Goodyear CEO Rich Kramer told CNBC on Monday that the tire maker had retired a greater than expected number of U.S. workers during the coronavirus pandemic, which helps explain staffing issues at its manufacturing facilities.
“I think we all understood some of the Covid failures, but we saw early on that the pension level was much higher than traditional and certainly than expected,” said Kramer in an interview with “Mad Money”.
As a result of these retirements, the Akron, Ohio-based company now has more long-term staffing needs following the pandemic. Goodyear – with plants in a number of states including Oklahoma, North Carolina, and Texas – employs around 62,000 people worldwide for 2021, according to its proxy statement.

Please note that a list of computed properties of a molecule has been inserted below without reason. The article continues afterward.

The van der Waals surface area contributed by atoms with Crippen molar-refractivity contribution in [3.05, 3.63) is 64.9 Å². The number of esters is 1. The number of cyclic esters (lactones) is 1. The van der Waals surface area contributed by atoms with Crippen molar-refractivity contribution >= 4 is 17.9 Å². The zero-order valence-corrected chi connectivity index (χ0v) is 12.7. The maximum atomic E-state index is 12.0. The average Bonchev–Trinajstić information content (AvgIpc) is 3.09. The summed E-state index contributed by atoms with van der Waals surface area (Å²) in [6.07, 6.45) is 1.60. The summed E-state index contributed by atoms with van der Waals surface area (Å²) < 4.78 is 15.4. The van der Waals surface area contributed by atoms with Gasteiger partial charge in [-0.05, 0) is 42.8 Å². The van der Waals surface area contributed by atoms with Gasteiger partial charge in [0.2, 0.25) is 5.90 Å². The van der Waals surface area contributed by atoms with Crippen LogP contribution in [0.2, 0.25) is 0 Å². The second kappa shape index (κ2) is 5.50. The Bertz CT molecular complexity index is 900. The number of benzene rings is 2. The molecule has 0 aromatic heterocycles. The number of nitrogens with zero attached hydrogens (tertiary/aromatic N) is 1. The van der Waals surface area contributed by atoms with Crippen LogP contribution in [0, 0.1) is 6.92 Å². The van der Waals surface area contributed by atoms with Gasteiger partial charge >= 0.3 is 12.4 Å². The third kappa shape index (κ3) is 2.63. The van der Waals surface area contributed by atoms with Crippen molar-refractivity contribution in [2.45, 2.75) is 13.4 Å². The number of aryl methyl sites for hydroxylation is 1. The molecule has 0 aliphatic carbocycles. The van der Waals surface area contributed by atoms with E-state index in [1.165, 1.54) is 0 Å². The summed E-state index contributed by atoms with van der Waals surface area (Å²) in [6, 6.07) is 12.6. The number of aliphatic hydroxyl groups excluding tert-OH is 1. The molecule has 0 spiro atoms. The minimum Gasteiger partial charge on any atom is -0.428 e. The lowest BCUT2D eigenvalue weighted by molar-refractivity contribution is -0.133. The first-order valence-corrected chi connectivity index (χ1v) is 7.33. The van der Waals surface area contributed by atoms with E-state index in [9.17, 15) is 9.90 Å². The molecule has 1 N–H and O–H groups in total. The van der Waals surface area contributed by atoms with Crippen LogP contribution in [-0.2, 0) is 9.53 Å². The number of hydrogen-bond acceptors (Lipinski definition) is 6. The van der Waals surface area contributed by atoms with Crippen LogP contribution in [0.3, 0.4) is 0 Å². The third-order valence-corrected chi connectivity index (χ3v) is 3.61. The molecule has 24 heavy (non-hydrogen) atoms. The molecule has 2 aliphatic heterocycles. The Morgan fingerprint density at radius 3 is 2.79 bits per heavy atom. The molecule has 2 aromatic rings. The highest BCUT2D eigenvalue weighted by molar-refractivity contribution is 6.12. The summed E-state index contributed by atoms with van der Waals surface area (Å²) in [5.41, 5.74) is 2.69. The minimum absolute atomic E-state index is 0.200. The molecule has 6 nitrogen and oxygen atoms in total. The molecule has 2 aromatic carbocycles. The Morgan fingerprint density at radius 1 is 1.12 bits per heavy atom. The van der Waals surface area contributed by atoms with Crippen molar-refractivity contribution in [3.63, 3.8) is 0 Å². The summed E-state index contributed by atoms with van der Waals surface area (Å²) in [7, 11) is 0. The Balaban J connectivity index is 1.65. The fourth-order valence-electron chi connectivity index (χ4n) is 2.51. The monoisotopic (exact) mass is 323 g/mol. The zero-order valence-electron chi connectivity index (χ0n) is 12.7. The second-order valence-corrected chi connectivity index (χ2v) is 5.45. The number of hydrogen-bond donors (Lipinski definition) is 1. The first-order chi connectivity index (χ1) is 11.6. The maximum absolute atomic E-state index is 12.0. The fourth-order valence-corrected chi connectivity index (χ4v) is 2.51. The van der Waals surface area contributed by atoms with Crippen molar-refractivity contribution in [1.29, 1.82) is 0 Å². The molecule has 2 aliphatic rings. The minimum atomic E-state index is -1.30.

In its earnings report for the third quarter on Friday, Goodyear said production and manufacturing costs were negatively impacted by its ability to adequately staff facilities, even though the company surpassed Wall Street’s estimates of sales and earnings. Goodyear expects some of these cost headwinds to persist into next year, Kramer told CNBC.
“It’s very real. We are still struggling to find skilled workers,” said the CEO, who has held the position since 2010. “We have increased absenteeism and … as a result, we have accelerated the hiring process. We have a lot of training going on and of course that makes our factories a little less efficient and has a little higher cost.”
Goodyear is working to take steps to address the problem, Kramer said. “I hate to say it, but that will likely be with us by the time we get into the fourth quarter and into 2022. I think it’s a reality.”